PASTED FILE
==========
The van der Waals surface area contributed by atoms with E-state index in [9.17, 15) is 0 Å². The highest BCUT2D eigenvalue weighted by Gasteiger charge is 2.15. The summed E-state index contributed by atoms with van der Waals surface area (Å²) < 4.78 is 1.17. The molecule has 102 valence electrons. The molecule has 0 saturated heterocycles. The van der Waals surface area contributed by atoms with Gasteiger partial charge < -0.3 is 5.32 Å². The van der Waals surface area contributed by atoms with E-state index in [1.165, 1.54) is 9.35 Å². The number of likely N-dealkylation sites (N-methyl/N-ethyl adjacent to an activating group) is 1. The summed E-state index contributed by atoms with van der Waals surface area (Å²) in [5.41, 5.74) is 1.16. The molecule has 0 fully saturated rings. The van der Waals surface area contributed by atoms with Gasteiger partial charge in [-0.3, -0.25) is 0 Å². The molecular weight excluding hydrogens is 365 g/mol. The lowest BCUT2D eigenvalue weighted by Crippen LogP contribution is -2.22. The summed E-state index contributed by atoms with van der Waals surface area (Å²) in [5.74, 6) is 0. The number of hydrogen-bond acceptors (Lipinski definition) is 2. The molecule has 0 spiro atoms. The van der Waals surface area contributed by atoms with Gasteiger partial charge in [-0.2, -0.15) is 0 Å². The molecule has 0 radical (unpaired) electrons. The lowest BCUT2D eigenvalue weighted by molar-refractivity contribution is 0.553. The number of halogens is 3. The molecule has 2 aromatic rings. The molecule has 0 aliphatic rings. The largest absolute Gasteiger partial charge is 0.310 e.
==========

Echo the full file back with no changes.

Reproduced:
The van der Waals surface area contributed by atoms with E-state index in [9.17, 15) is 0 Å². The highest BCUT2D eigenvalue weighted by Gasteiger charge is 2.15. The summed E-state index contributed by atoms with van der Waals surface area (Å²) < 4.78 is 1.17. The molecule has 102 valence electrons. The molecule has 0 saturated heterocycles. The van der Waals surface area contributed by atoms with Gasteiger partial charge < -0.3 is 5.32 Å². The van der Waals surface area contributed by atoms with E-state index in [1.165, 1.54) is 9.35 Å². The number of likely N-dealkylation sites (N-methyl/N-ethyl adjacent to an activating group) is 1. The summed E-state index contributed by atoms with van der Waals surface area (Å²) in [5.41, 5.74) is 1.16. The molecule has 0 fully saturated rings. The van der Waals surface area contributed by atoms with Gasteiger partial charge in [-0.3, -0.25) is 0 Å². The molecular weight excluding hydrogens is 365 g/mol. The lowest BCUT2D eigenvalue weighted by Crippen LogP contribution is -2.22. The summed E-state index contributed by atoms with van der Waals surface area (Å²) in [5.74, 6) is 0. The number of hydrogen-bond acceptors (Lipinski definition) is 2. The molecule has 0 spiro atoms. The van der Waals surface area contributed by atoms with Gasteiger partial charge in [-0.2, -0.15) is 0 Å². The molecule has 0 radical (unpaired) electrons. The lowest BCUT2D eigenvalue weighted by molar-refractivity contribution is 0.553. The number of halogens is 3. The molecule has 2 aromatic rings. The molecule has 0 aliphatic rings. The largest absolute Gasteiger partial charge is 0.310 e.